Evidence regarding, and tracking of change in key nursing-sensitive outcomes, i.e., fall rate or patient self-care behavior. Such outcome data will be recorded in terms of comparative not raw terms in degree of improvement and at/above available benchmarks.
The degree to which there is evidence that needed strategic departmental changes per EBP-related goals/objectives were met.
Evidence of the status of the organization in relation to EBP.
Self-ratings of staff on the research utilization tool .
Concrete patient examples of nursing behaviors from caregiver/manager self-report that show episodic and/or "routine" use of evidence.
Self-rating on "where their organization is on EBP." For example, are they just starting to think about it, beginning to develop plans, making some progress, making good progress, or making very good progress?
Concrete managerial/leadership examples of behaviors from participant reports that show episodic or "routine" use and/or expectations of use of evidence in practice, i.e., use of EBP rounds .
The degree to which there is evidence that identified EBP projects' targeted changes and related outcomes have been maintained over time, i.e., one-year post-implementation.
The degree to which there is evidence (both direct and perceptual) that identified strategic changes have been maintained over time, i.e., one-year post-implementation.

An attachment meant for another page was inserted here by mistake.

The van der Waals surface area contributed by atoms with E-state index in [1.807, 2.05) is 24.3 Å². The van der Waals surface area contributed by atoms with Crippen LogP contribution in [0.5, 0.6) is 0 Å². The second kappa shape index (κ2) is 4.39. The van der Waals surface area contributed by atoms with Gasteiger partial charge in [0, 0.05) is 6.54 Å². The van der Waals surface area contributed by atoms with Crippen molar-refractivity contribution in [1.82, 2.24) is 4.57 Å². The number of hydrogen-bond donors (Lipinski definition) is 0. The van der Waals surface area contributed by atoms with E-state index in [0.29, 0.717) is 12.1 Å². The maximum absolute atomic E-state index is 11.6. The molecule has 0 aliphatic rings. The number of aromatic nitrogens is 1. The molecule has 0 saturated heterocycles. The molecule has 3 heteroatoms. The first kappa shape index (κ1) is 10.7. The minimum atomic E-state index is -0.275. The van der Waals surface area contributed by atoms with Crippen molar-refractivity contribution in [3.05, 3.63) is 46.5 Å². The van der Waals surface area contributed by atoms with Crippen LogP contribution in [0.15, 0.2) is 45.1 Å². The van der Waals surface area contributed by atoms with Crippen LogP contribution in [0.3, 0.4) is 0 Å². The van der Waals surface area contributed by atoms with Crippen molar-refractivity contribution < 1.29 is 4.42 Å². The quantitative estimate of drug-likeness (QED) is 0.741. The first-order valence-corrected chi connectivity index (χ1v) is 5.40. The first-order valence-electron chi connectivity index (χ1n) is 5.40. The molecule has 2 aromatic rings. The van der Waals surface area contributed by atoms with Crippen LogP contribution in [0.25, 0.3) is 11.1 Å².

Applicable outcomes that have been achieved over the past three years will be sought including, as noted, ongoing use of evidence and sustainability of documented changes. Our various data collection methods will provide multiple views of potential outcomes, including self-reported "use," the perceived degree of success achieved in specific endeavors and overall normalization, and data-based results for targeted projects and indicators. Cumulatively, these data will be used to draw conclusions about project success/outcomes.
The PI will conduct onsite visits of approximately eight days, and another investigator will assist her during a two-day visit at each site. A local facilitator with human subjects' protection training and familiarity with the organization, but not in a management position, will assist the work of the investigators.
It is highly likely that members of the role-model hospital, particularly leadership, will know of their widely recognized status. Initially, it may not however be clear how members of the beginning hospital view themselves. A number of hospital members may belong to AONE, and thus may have read the full study abstract. In any case, to mitigate the potential issue of socially desirable answers, to the extent possible, targeted recruitment and consent documents will indicate only that the two cases were chosen because both are highly interested in EBP and in making it part of the norm of practice. Specific recruitment and consent documents will not focus on the difference between the hospitals or emphasize the actual status of an individual site.
Data from this multi-method study will be summarized and compared to answer the study's analytical and operational questions (Table 3 and 4). Triangulation of the multi-method/multi-source data will be an essential element of the analysis. Overall, the process will be both deductive and inductive: i.e., deductive in that key terms and themes relative to the Pettigrew et al. model will be used as coding categories; and inductive to the extent that the investigators will be open to and will add unanticipated contextual themes identified relative to the evolution of EBP normalization and implementation .